WASHINGTON — Legendary Miami Dolphins coach Don Shula, who passed away at the age of 90 this week, had a short but meaningful connection to the DMV during his time as both a coach and player in the National Football League.
Shula played one season as a defensive back for the Redskins during his playing career in the 1950s. During his one season in Washington in 1957, he played in 11 games, had three interceptions and averaged six tackles a game.
Between coaching and playing, Shula spent 10 seasons in Baltimore with the Colts. He played 45 games in Baltimore from 1953-56. He also coached the Colts from 1963-69, where he went 71-23 in six seasons and won an NFL Championship in 1968.
To start off his coaching career in 1958, Shula spent a season with the University of Virginia as the team's defensive backs coach.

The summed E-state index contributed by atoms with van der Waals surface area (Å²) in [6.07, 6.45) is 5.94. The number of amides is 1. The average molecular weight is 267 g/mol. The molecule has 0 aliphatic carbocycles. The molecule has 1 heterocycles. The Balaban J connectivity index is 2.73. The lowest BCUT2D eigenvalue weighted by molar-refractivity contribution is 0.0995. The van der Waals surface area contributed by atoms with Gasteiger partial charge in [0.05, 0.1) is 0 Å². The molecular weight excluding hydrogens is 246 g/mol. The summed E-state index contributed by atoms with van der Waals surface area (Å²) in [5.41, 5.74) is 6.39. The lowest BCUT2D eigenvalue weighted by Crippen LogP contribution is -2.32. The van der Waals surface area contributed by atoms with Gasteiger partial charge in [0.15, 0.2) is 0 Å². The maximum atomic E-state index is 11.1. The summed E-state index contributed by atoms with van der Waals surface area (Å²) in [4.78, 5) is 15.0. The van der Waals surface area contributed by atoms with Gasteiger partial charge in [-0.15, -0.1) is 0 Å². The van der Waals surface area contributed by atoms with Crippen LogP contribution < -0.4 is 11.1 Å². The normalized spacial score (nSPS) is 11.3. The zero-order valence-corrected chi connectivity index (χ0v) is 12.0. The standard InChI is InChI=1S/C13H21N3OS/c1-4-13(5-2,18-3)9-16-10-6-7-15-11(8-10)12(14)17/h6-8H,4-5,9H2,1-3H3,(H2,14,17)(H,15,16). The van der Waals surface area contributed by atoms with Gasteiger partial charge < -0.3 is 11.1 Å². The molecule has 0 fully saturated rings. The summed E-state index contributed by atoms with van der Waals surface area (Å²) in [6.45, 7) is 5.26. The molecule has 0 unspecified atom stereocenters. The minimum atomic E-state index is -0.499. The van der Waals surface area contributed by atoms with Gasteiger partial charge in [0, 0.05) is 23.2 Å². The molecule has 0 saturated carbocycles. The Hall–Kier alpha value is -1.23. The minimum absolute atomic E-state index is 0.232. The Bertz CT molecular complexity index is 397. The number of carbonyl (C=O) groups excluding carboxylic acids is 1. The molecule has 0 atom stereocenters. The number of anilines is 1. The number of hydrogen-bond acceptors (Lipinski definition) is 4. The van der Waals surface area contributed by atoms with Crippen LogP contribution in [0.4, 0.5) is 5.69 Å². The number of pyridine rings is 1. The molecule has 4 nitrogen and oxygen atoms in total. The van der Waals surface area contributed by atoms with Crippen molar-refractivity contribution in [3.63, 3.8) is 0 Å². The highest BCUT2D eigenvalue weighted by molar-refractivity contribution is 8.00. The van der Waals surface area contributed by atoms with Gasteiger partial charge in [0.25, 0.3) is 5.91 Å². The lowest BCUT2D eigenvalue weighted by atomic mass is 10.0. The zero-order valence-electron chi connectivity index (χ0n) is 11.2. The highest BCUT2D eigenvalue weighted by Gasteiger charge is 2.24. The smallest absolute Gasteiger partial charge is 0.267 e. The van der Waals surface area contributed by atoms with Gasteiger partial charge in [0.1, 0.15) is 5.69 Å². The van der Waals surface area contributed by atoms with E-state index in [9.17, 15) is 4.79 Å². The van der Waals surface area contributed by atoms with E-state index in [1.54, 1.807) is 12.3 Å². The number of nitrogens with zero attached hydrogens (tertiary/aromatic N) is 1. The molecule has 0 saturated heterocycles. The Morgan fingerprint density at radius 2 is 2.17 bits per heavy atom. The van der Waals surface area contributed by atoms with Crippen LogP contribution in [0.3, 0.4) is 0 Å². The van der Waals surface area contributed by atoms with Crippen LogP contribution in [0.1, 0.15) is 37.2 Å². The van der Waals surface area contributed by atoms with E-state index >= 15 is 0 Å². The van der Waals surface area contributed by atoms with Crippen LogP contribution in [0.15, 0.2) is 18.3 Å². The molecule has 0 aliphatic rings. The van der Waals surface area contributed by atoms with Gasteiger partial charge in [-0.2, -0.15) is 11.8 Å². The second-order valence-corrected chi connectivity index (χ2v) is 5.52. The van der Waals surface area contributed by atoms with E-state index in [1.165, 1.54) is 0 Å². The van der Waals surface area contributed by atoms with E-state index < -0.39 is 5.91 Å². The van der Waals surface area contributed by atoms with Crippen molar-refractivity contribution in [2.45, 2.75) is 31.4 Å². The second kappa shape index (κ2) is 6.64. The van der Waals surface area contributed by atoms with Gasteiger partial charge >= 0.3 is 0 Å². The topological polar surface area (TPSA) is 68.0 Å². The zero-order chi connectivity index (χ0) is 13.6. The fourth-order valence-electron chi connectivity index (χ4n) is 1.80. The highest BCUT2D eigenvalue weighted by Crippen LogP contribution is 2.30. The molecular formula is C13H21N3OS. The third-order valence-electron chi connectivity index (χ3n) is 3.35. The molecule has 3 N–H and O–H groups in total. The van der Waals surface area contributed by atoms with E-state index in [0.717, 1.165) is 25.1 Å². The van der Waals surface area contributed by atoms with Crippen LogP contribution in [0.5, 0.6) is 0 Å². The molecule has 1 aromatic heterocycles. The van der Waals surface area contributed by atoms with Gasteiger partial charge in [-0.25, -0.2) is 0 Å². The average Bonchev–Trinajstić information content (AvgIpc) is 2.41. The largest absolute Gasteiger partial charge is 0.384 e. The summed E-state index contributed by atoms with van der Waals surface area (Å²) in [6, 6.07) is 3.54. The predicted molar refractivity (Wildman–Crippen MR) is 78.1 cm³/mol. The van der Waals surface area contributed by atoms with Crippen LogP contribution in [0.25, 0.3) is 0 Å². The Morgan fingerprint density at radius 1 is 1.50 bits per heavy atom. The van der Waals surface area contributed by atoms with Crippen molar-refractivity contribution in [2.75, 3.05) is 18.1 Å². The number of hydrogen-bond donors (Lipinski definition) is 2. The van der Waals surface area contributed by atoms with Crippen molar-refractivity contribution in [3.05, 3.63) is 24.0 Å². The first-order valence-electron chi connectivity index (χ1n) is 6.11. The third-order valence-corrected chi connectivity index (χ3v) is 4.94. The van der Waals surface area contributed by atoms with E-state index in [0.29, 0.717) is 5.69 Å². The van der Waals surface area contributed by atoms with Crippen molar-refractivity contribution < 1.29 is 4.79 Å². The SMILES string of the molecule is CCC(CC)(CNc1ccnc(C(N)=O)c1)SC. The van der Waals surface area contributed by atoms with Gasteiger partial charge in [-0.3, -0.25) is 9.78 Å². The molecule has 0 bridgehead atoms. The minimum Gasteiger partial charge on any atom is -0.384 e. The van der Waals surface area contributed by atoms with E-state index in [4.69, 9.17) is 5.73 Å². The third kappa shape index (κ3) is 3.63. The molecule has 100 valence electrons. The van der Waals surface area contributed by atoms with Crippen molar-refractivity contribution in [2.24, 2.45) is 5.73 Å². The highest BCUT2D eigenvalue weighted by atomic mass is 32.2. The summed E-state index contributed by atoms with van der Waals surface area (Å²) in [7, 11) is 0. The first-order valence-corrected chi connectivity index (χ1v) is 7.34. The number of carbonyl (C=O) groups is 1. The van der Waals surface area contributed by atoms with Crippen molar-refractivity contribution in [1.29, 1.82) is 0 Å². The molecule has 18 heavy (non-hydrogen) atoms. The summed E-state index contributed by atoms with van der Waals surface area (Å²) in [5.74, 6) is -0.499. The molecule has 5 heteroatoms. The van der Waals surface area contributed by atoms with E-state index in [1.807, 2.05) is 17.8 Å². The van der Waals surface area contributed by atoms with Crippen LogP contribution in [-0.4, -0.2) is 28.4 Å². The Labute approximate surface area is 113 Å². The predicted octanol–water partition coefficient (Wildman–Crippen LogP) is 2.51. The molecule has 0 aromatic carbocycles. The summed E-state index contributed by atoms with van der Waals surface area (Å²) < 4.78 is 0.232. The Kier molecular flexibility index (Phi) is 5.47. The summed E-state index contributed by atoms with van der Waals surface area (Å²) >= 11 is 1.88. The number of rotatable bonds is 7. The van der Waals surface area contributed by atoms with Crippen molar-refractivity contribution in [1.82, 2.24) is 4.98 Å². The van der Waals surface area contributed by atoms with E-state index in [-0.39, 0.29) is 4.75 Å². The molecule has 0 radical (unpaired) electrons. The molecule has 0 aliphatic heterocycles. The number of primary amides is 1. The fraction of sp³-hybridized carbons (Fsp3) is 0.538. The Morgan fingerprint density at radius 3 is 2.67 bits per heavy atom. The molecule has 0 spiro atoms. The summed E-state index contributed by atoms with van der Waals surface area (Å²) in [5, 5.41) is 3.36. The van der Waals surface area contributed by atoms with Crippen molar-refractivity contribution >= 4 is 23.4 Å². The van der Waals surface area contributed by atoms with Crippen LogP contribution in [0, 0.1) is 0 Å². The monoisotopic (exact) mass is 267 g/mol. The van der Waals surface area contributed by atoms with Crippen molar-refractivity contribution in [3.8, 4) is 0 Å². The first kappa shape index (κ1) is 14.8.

It's also worth mentioning that Shula beat the Redskins twice in the Super Bowl, including the 1972 season, where his Dolphins went undefeated. That team is still the only NFL team to go undefeated through the regular season and playoffs, to then capture a Super Bowl.
Don Shula often said he wanted to be remembered for playing within the rules and that’s what happened Monday.
In the wake of his death at age 90, an outpouring of tributes from around the NFL saluted not only Shula’s two Super Bowl championships and NFL-record 347 coaching victories, but also the way he won.
Former Dolphins quarterback Dan Marino tweeted that Shula embodied “the definition of greatness.”